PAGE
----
I will not bore you as I had heard in France of the "Radicaux"...the anarchists...in Spain it was the POUM...
For those interested and I read it all this evening to learn once and for all where it was all about...
https://en.wikipedia.org/wiki/Radical_Republican_Party
https://en.wikipedia.org/wiki/Right_Opposition
https://en.wikipedia.org/wiki/POUM
https://en.wikipedia.org/wiki/Anarcho-syndicalism
https://en.wikipedia.org/wiki/Workers_and_Peasants%27_Socialist_Party
https://fr.wikipedia.org/wiki/Parti_r%C3%A9publicain,_radical_et_radical-socialiste


In my humble opinion an anarchist organisation can at the end not exist as an "organisation" or it will end in right or left wing dictatorship...

And I didn't read "1984" Embarassed  Only saw Fahrenheit 451...Truffaut
https://www.imdb.com/title/tt0060390/

Tomorrow more comments...

Kind regards from Paul.


Nielsen,

again excuses...too late this evening to start an elaborated reply...but I promise to...

Kind regards from Paul.
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PaulRyckier
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PostSubject: Re: On this day in history   On this day in history - Page 13 EmptySun 22 Jul 2018, 22:25

Nielsen sorry again...too late to tackle our Orwell today...

Kind regards from your friend Paul.
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PaulRyckier
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PostSubject: Re: On this day in history   On this day in history - Page 13 EmptyTue 24 Jul 2018, 23:03

Nielsen,

now reading again the Wikipedia
https://en.wikipedia.org/wiki/George_Orwell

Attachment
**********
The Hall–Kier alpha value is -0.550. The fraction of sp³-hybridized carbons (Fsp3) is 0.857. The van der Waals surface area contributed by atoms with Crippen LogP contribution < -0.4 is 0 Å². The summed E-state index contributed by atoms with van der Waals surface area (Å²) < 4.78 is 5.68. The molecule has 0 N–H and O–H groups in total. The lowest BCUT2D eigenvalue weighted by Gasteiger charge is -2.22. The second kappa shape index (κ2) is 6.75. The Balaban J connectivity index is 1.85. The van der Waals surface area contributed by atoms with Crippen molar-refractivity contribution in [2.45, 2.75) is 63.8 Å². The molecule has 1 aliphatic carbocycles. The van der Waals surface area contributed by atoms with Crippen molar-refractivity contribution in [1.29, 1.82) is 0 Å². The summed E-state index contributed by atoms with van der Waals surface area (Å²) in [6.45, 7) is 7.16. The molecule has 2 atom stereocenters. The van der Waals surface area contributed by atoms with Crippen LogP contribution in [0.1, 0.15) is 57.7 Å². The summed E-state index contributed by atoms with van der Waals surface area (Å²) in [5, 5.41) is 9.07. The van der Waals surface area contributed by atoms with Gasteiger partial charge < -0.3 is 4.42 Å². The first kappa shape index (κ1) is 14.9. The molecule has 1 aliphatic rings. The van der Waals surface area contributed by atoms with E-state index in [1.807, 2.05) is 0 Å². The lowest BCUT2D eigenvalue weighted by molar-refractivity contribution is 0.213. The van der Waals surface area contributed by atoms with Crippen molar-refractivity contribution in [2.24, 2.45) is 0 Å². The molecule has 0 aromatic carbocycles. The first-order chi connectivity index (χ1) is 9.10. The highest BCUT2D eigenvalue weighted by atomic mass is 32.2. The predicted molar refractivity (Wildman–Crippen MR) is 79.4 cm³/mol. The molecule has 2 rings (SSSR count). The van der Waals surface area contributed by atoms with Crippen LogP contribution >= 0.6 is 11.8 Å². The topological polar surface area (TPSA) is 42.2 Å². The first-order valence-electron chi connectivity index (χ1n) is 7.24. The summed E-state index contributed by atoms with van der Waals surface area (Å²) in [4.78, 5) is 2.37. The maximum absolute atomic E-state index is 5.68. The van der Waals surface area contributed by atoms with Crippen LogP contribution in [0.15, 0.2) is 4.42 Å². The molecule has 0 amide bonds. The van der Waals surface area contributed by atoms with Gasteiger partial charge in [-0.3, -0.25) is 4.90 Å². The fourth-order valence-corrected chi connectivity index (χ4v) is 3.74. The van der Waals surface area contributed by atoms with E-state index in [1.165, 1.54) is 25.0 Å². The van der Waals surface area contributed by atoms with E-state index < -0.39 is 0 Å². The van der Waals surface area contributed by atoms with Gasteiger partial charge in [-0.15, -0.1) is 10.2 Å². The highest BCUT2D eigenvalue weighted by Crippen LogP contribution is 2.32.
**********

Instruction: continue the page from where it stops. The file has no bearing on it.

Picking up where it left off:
I was again sidetracked by the social ideas contemperaneous to his time and also contemplated by Orwell himself and stucked by all kind of searching as for instance the Yugoslavian experiment on which I read a book now some 40 years ago...
https://en.wikipedia.org/wiki/Economy_of_the_Socialist_Federal_Republic_of_Yugoslavia
And a new book that probably says it all about the experience but without looking inside:
https://www.amazon.com/Yugoslav-Socialism-Practice-Harold-Lydall/dp/0198285833

In the book that I read some 40 years ago as it was written by the theoreticus of the movement and which was sided by the Tito government because the system had failed...and he was so fair to say that the practice was quite otherwise than the theory...and I suppose everyone can guess why...
I read also in the time about the Utopian Socialism (Leblanc In France?) as I read about utopian experiments at the right side as for instance as Nietzsche's sister in the Paraguay experiment
https://en.wikipedia.org/wiki/Elisabeth_F%C3%B6rster-Nietzsche
And BTW when I said it on the old BBC that the sister manipulated Nietzsche's work nobody reacted and see now...
https://www.telegraph.co.uk/news/worldnews/europe/germany/7018535/Criminal-manipulation-of-Nietzsche-by-sister-to-make-him-look-anti-Semitic.html


And yes Orwell seems to have been oriented to the:
https://en.wikipedia.org/wiki/Democratic_socialism


And as a side note: I met in the Orwell entries a word "kip" and I suppose it is the same meaning of our dialect word "kip"...that is a "kip" with bad name...or that is a "kip" where you can meet some ladies...or just that is a "kip" wher you have to be

https://en.wikipedia.org/wiki/Tooley_Street#George_Orwell
George Orwell lived as a tramp to gain a first-hand view of poverty. He befriended a man called Ginger in the hop-fields of Kent. They came to a "kip" (doss-house) in Tooley Street and stayed there from 19 September to 8 October 1931.[3] Orwell wrote rough notes in the kip then went further along Tooley Street to Bermondsey Library where he wrote them up into the book Down and Out in Paris and London. The library building was demolished in the 1980s and the site is now part of the open space called Potter's Fields.[4]

"came to a "kip" (doss-house) in Tooley Street "

Kind regards from Paul.
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LadyinRetirement
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PostSubject: Re: On this day in history   On this day in history - Page 13 EmptyWed 25 Jul 2018, 21:15